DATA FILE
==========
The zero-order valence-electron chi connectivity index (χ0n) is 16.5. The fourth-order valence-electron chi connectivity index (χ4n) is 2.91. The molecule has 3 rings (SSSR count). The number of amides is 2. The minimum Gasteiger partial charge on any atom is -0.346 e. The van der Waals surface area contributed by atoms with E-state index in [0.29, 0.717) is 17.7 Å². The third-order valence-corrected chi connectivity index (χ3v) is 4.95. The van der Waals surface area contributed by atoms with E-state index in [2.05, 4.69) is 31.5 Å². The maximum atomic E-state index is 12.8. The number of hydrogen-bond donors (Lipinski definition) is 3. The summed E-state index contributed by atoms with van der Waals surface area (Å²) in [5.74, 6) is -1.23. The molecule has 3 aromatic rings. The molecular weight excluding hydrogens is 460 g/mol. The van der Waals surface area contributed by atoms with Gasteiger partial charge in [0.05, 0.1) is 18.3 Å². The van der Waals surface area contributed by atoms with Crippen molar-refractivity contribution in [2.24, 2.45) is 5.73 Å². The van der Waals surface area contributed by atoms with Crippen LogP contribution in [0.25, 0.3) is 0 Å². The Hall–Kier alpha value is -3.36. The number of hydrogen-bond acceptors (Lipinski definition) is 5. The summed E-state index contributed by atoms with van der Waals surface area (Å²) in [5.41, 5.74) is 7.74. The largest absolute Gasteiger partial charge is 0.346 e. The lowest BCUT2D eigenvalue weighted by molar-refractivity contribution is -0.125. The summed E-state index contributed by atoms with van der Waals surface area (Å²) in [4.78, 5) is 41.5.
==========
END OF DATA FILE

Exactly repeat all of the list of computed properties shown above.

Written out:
The zero-order valence-electron chi connectivity index (χ0n) is 16.5. The fourth-order valence-electron chi connectivity index (χ4n) is 2.91. The molecule has 3 rings (SSSR count). The number of amides is 2. The minimum Gasteiger partial charge on any atom is -0.346 e. The van der Waals surface area contributed by atoms with E-state index in [0.29, 0.717) is 17.7 Å². The third-order valence-corrected chi connectivity index (χ3v) is 4.95. The van der Waals surface area contributed by atoms with E-state index in [2.05, 4.69) is 31.5 Å². The maximum atomic E-state index is 12.8. The number of hydrogen-bond donors (Lipinski definition) is 3. The summed E-state index contributed by atoms with van der Waals surface area (Å²) in [5.74, 6) is -1.23. The molecule has 3 aromatic rings. The molecular weight excluding hydrogens is 460 g/mol. The van der Waals surface area contributed by atoms with Gasteiger partial charge in [0.05, 0.1) is 18.3 Å². The van der Waals surface area contributed by atoms with Crippen molar-refractivity contribution in [2.24, 2.45) is 5.73 Å². The van der Waals surface area contributed by atoms with Crippen LogP contribution in [0.25, 0.3) is 0 Å². The Hall–Kier alpha value is -3.36. The number of hydrogen-bond acceptors (Lipinski definition) is 5. The summed E-state index contributed by atoms with van der Waals surface area (Å²) in [5.41, 5.74) is 7.74. The largest absolute Gasteiger partial charge is 0.346 e. The lowest BCUT2D eigenvalue weighted by molar-refractivity contribution is -0.125. The summed E-state index contributed by atoms with van der Waals surface area (Å²) in [4.78, 5) is 41.5.